Serenades and selfies with stars tempt TV's Emmy voters

Despite dozens of other awards,  Broadway musical impresario Andrew Lloyd Webber has never won an Emmy.
Despite dozens of other awards, Broadway musical impresario Andrew Lloyd Webber has never won an Emmy.PHOTO: AFP

LOS ANGELES (Reuters) - Broadway musical impresario Andrew Lloyd Webber wowed more than 600 Emmy voters on a recent Monday night in Hollywood, playing piano as acclaimed singer Sara Bareilles performed a song from NBC's production of his hit rock opera Jesus Christ Superstar.

The legendary British composer, creator of classic shows such as Cats and Phantom Of The Opera, said he rarely performs in public. But despite dozens of other awards, Lloyd Webber has never won an Emmy. And with a record number of shows vying for the television industry's highest honors, networks are amping up the star power and getting creative to shine a spotlight on their Emmy contenders.

Networks are going all out because an Emmy win, or even a nomination, can help build buzz for a show in a crowded sea of programming. That helps attract new viewers to traditional TV channels, and more subscribers for streaming services from outlets such as Netflix, HBO, or Amazon.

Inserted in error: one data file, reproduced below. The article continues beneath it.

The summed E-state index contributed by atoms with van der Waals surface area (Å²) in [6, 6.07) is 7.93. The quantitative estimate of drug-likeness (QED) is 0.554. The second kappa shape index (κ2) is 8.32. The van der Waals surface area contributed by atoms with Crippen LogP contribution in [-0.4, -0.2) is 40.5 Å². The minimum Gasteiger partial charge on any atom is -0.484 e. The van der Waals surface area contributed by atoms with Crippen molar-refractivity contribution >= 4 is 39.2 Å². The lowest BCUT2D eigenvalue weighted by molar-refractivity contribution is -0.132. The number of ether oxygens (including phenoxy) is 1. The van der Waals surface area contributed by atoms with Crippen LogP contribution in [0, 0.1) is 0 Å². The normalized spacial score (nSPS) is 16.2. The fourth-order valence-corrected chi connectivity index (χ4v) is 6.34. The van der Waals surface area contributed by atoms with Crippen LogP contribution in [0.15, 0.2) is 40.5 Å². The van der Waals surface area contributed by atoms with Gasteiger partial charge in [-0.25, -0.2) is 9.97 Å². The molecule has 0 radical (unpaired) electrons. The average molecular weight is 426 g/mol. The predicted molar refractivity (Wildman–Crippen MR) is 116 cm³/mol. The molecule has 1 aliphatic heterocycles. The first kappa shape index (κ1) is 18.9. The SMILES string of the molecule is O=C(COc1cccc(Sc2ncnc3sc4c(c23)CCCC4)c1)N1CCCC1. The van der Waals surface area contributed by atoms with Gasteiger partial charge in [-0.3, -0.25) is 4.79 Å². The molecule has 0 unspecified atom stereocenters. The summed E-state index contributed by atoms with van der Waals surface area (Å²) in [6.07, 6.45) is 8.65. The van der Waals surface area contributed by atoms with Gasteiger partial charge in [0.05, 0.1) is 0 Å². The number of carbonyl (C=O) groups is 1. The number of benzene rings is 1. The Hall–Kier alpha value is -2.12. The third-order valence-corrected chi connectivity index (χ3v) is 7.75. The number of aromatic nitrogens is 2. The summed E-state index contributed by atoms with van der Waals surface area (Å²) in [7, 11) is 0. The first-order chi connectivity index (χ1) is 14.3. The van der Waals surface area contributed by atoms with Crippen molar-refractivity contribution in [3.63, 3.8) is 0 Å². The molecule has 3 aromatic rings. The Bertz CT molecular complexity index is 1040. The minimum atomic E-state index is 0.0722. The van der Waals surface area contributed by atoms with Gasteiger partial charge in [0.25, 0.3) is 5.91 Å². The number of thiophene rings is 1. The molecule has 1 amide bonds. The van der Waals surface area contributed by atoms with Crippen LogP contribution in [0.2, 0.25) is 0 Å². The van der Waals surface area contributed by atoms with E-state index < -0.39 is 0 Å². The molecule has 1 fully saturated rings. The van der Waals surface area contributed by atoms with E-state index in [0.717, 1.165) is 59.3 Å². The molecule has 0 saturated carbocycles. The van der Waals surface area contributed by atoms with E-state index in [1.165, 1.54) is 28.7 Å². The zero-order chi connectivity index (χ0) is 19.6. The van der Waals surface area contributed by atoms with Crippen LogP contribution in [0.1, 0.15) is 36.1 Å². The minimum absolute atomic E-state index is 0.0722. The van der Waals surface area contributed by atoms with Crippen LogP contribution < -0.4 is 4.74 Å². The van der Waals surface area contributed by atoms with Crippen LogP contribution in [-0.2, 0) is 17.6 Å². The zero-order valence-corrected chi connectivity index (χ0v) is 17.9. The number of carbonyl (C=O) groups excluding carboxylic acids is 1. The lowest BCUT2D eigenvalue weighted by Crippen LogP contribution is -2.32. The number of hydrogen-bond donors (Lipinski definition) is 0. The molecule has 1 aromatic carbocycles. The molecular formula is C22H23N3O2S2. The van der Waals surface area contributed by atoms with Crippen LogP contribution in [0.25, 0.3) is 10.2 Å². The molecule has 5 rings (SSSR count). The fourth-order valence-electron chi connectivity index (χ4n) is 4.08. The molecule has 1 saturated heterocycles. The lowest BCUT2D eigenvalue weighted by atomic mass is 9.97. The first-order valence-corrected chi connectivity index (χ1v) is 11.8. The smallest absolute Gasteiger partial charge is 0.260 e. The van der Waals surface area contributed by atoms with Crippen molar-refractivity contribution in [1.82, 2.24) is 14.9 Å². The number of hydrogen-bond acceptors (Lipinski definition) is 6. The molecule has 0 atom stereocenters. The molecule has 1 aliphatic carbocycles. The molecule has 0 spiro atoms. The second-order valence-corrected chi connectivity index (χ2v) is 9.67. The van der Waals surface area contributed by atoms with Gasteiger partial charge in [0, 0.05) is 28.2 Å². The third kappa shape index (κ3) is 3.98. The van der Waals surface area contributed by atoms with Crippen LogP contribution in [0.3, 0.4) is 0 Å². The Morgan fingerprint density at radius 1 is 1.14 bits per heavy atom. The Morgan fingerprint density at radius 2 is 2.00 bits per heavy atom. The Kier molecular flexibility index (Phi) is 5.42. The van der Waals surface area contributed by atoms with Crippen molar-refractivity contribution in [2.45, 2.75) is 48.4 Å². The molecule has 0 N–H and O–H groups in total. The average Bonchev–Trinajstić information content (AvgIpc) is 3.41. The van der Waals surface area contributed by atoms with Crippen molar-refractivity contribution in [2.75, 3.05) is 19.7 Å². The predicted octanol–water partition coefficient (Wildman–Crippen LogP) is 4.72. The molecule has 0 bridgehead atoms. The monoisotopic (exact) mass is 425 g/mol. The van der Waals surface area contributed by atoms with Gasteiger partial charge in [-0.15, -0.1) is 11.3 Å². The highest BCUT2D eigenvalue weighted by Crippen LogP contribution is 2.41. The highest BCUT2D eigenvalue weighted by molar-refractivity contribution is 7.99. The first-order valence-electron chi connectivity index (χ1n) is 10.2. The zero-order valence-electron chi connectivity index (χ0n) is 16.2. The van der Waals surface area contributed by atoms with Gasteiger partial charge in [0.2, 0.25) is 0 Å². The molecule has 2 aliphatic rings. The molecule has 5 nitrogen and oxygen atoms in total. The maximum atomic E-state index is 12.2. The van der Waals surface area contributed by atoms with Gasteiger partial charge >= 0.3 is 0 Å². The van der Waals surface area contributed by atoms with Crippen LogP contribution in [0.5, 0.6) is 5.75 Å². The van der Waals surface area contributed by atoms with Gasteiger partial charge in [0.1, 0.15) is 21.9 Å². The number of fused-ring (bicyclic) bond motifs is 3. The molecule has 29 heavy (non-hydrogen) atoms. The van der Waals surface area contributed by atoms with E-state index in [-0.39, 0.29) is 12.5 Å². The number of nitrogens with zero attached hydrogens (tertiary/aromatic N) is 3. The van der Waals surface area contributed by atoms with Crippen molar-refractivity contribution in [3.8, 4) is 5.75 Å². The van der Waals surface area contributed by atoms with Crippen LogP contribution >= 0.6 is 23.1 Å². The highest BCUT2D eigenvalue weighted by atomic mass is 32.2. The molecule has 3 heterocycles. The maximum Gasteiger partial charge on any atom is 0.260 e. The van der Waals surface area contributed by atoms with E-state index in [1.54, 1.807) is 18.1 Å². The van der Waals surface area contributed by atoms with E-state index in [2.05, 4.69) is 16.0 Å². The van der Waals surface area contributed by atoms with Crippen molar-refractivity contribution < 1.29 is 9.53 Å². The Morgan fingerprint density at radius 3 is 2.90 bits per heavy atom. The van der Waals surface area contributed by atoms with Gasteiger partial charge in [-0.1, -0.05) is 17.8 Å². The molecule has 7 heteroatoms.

The Nat Geo cable channel brought Genius: Picasso star Antonio Banderas to the Los Angeles County Museum of Art, where guests mingled amid some of Picasso's original works. Earlier that night, Netflix staged a discussion with the very private Barbra Streisand about her latest concert film.

"Everybody in a way has become an underdog," said Michele Robertson, a long-time Hollywood publicist and awards consultant. "There is no slam dunk. Everybody feels like they've got to up their game."

With so many entries clamouring for attention, the Television Academy, the group that hands out the Emmys, changed its rules this year to allow multiple Emmy promotional events on the same day, and on weekends as well as weekdays.

The result? The number of Academy-sanctioned events increased to more than 100 from 61 last year, the organisation said.

At least 200 unofficial events also are crowding calendars, said veteran awards watcher Tom O'Neil, from cocktail parties to publicity stunts such as sending taco trucks to buildings where voters work.

Contenders will learn if their efforts paid off on July 12, when Emmy nominations are announced after tabulating the votes of more than 23,000 actors, writers, technicians and other members of the Television Academy.

Voting started June 11 and ends June 25. Winners will be unveiled on Sept 17 at the televised Emmy awards ceremony.